As cities wrestle with the growing challenge of wealth inequality, more and more leaders are looking to broad-based ownership models as tools to create jobs and build community wealth. These models are highly effective, with a positive impact for low- and moderate-income individuals and communities. This report looks at six such models—ESOPs, Worker Cooperatives, CDFIs, Social Enterprises, Municipal Ownership, and Emerging Hybrids—with examples of best practices, and explores how these models can be used in community economic development.
Developing new models to promote equity and anchor capital in communities.
Across the nation, at the grassroots level of communities and cities, a movement is under way that is developing the models and infrastructure and democratic momentum for building a new economy – an inclusive, sustainable economy rooted in community: an economy that works for everyone, and that can sustain our life on this planet for many generations to come. In seed form, this economy is already begun. In the face of widespread dissatisfaction with the current economy, in the midst of pervasive poverty, unemployment and economic suffering, communities are being driven by their pain to experiment with something new – an economy built from the ground up by democratically controlled organizations like cooperatives, social enterprises, community land trusts, employee-owned firms, and municipally owned enterprises. For our nation to realize its founding democratic vision, wealth must be held broadly, with economic power wielded through democratically designed institutions of governance. Inclusive wealth – and inclusive opportunity for those normally excluded from our economy – is integral to the vision of Community Wealth Building.
On June 13 and 14, 2016 in Washington, DC, many of the nation’s leading experts in employee ownership, sustainable business and finance, community and economic development, and philanthropy came together in a Learning + Design session. Co-hosts for the meeting were Marjorie Kelly and Jessica Bonanno of The Democracy Collaborative and Camille Kerr of Democracy at Work Institute. The purpose of the session was to discuss how to achieve unprecedented scale of employee ownership by focusing on achieving an audacious goal: 50 million U.S. employee-owners by 2050. This report summarizes and expands upon the June meeting:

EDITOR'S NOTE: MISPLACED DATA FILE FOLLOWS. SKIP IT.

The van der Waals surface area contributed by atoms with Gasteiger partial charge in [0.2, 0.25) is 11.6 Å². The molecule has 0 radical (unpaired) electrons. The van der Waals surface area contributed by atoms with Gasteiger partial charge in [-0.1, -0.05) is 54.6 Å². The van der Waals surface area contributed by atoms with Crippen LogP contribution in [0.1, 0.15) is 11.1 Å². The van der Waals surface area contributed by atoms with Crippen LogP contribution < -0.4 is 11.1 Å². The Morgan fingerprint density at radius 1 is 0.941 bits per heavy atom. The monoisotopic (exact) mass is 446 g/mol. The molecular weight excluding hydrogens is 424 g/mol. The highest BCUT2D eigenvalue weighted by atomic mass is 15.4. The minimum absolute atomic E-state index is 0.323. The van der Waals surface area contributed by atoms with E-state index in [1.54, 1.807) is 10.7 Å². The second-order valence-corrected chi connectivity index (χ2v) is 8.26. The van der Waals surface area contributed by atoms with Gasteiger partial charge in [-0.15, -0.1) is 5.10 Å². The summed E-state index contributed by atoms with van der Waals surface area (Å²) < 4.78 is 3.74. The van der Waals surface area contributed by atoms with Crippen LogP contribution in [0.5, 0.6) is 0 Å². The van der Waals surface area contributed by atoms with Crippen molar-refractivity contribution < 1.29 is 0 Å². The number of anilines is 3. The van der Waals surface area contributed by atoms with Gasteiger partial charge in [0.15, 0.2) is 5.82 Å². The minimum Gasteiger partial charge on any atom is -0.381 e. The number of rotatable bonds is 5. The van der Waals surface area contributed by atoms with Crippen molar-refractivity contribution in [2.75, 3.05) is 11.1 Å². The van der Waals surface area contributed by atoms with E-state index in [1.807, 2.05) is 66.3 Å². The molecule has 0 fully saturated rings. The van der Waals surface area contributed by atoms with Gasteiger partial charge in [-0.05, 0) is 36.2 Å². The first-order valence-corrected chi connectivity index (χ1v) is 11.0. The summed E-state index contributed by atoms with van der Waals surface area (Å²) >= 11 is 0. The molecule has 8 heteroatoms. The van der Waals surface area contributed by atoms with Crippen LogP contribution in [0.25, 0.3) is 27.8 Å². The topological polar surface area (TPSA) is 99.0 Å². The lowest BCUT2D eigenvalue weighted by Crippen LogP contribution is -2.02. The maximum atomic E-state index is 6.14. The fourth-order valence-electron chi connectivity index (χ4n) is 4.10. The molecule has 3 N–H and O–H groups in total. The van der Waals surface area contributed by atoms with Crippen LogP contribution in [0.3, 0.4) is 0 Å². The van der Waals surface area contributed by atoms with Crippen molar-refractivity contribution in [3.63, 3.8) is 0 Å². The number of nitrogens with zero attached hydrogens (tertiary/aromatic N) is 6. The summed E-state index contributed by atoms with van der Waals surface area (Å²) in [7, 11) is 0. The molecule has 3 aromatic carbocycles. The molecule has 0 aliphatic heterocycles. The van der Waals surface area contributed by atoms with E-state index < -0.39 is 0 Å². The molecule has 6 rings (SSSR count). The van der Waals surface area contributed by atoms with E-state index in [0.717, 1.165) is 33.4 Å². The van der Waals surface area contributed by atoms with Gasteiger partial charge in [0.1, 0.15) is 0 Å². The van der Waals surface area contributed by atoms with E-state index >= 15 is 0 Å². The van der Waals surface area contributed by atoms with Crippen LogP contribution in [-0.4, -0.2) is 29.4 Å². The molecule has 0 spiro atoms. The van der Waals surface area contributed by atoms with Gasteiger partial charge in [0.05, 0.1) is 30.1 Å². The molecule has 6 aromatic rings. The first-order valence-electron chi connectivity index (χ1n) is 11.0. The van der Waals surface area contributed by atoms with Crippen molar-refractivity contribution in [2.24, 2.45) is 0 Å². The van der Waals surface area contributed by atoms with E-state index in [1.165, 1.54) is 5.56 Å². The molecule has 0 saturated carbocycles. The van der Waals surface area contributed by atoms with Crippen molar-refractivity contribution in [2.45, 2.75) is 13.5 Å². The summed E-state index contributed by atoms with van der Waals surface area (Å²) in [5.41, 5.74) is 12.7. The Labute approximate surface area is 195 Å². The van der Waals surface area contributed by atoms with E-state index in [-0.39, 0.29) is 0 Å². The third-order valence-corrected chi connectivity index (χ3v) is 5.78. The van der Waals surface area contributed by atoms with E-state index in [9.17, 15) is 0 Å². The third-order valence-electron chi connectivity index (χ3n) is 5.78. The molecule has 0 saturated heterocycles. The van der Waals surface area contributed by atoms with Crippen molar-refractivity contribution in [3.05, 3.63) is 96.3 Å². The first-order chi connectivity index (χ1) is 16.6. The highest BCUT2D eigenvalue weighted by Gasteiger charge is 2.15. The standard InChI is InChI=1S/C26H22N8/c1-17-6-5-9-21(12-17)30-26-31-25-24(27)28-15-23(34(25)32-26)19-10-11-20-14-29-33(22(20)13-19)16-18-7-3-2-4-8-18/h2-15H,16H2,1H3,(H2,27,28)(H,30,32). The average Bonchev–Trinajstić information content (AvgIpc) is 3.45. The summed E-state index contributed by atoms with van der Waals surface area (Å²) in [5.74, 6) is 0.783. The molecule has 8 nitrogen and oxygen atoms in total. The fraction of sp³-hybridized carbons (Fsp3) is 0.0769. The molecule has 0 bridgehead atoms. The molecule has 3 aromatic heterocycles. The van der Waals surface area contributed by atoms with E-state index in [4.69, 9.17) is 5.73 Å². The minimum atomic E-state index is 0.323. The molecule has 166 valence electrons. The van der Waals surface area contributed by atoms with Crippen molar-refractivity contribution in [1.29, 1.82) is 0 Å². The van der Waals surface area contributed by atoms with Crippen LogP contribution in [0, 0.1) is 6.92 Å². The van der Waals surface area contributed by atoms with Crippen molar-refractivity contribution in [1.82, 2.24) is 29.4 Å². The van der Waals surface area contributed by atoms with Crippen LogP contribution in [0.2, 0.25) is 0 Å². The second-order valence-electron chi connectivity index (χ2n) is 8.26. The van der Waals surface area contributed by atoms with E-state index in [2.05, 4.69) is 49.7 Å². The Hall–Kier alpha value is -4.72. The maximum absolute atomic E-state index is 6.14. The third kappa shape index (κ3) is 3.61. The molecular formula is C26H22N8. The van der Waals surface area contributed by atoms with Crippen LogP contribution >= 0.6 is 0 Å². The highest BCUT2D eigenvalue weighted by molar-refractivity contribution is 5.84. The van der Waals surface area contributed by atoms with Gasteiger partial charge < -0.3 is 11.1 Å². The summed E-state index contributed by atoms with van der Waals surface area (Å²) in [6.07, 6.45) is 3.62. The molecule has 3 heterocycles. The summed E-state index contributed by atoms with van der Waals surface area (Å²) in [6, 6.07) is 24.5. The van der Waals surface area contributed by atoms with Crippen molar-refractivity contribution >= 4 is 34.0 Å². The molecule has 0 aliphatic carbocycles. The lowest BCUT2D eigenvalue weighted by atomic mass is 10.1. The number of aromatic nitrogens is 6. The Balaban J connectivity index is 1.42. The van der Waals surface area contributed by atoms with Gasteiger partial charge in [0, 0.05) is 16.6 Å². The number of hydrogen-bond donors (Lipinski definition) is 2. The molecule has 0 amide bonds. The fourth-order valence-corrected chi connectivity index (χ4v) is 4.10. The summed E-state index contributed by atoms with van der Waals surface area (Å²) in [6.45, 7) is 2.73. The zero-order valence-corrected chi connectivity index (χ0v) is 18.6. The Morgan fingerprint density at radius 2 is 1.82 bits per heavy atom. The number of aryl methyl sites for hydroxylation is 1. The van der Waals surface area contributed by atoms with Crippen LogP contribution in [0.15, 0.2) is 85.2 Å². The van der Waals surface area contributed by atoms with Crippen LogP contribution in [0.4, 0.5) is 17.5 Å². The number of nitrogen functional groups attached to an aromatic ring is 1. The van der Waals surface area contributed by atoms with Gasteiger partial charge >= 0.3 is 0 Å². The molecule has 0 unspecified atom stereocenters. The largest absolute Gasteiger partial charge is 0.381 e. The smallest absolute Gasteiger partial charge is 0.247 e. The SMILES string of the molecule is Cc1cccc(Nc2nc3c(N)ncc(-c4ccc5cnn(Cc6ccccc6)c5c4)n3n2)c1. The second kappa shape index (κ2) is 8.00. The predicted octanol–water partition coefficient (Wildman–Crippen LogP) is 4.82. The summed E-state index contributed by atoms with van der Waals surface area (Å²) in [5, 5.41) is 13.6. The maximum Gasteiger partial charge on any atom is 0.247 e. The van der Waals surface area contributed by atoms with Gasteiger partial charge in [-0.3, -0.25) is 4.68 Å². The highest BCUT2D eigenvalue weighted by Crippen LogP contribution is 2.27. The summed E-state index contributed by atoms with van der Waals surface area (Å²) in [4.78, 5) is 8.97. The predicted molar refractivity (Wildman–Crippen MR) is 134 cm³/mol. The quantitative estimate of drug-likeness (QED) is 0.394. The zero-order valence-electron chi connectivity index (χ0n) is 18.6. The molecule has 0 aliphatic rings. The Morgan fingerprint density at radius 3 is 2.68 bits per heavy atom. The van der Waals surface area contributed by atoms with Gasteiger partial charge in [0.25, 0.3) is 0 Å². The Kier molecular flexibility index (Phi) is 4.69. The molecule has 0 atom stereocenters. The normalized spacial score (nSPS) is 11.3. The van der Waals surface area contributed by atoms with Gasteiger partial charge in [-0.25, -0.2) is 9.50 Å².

Public interest in cooperatives has surged since the global financial crisis, as people cry out for an alternative to business-as-usual. In spite of their many benefits for individuals, businesses, and society, however, cooperatives are not well understood in the United States. The field of worker co-op development is just beginning to create the infrastructure and knowledge base needed to increase its scale and impact. Read more about Worker Cooperatives: Pathways to Scale...
Building economic power through community ownership is the antidote to the systemic failures of our current system. Gar Alperovitz's lead article in the new issue of Shelterforce explores a vision for system-changing community economic development.
Democracy Collaborative co-founder Gar Alperovitz expands on his vision of a cooperative and community-sustaining economy with Editor Scott Gast of Orion magazine.
This Democracy Collaborative report provides the first comprehensive survey of community wealth building institutions in the green economy. Featuring ten cases, the report identifies how policy and philanthropy can build on these examples to create "green jobs you can own."
This new documentary highlights the work of the Mondragon Cooperatives as well as companies across the United States, such as the Evergreen Cooperatives, which are owned and governed democratically by their employees. Airing on PBS stations across the country in the summer of 2014, the film includes interviews with the Democracy Collaborative's Ted Howard. Find out about the Washington, D.C. premiere here.